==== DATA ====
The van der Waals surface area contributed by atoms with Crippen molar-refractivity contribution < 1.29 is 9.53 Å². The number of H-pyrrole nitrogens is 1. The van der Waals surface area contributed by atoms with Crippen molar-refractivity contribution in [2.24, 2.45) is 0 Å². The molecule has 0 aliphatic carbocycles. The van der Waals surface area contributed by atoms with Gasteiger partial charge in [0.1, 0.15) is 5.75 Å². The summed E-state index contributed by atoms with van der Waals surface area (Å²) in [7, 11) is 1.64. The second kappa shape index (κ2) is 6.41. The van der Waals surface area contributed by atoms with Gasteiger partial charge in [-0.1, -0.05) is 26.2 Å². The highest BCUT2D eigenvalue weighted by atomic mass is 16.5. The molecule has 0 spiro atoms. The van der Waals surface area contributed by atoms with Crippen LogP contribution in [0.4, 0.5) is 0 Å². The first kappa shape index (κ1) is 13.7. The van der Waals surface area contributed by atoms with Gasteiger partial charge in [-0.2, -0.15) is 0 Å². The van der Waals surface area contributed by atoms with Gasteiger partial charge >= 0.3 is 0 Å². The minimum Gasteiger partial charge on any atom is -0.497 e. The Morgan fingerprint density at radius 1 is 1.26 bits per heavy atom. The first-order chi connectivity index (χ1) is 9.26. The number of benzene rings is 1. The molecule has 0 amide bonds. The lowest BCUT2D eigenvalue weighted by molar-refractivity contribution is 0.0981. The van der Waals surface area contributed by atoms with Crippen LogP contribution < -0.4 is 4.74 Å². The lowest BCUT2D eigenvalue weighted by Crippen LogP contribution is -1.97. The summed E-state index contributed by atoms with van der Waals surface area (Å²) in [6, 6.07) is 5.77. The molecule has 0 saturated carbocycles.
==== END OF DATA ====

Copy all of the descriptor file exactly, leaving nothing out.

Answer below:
The van der Waals surface area contributed by atoms with Crippen molar-refractivity contribution < 1.29 is 9.53 Å². The number of H-pyrrole nitrogens is 1. The van der Waals surface area contributed by atoms with Crippen molar-refractivity contribution in [2.24, 2.45) is 0 Å². The molecule has 0 aliphatic carbocycles. The van der Waals surface area contributed by atoms with Gasteiger partial charge in [0.1, 0.15) is 5.75 Å². The summed E-state index contributed by atoms with van der Waals surface area (Å²) in [7, 11) is 1.64. The second kappa shape index (κ2) is 6.41. The van der Waals surface area contributed by atoms with Gasteiger partial charge in [-0.1, -0.05) is 26.2 Å². The highest BCUT2D eigenvalue weighted by atomic mass is 16.5. The molecule has 0 spiro atoms. The van der Waals surface area contributed by atoms with Crippen LogP contribution in [0.4, 0.5) is 0 Å². The first kappa shape index (κ1) is 13.7. The van der Waals surface area contributed by atoms with Gasteiger partial charge in [-0.2, -0.15) is 0 Å². The van der Waals surface area contributed by atoms with Gasteiger partial charge >= 0.3 is 0 Å². The minimum Gasteiger partial charge on any atom is -0.497 e. The Morgan fingerprint density at radius 1 is 1.26 bits per heavy atom. The first-order chi connectivity index (χ1) is 9.26. The number of benzene rings is 1. The molecule has 0 amide bonds. The lowest BCUT2D eigenvalue weighted by molar-refractivity contribution is 0.0981. The van der Waals surface area contributed by atoms with Crippen LogP contribution < -0.4 is 4.74 Å². The lowest BCUT2D eigenvalue weighted by Crippen LogP contribution is -1.97. The summed E-state index contributed by atoms with van der Waals surface area (Å²) in [6, 6.07) is 5.77. The molecule has 0 saturated carbocycles.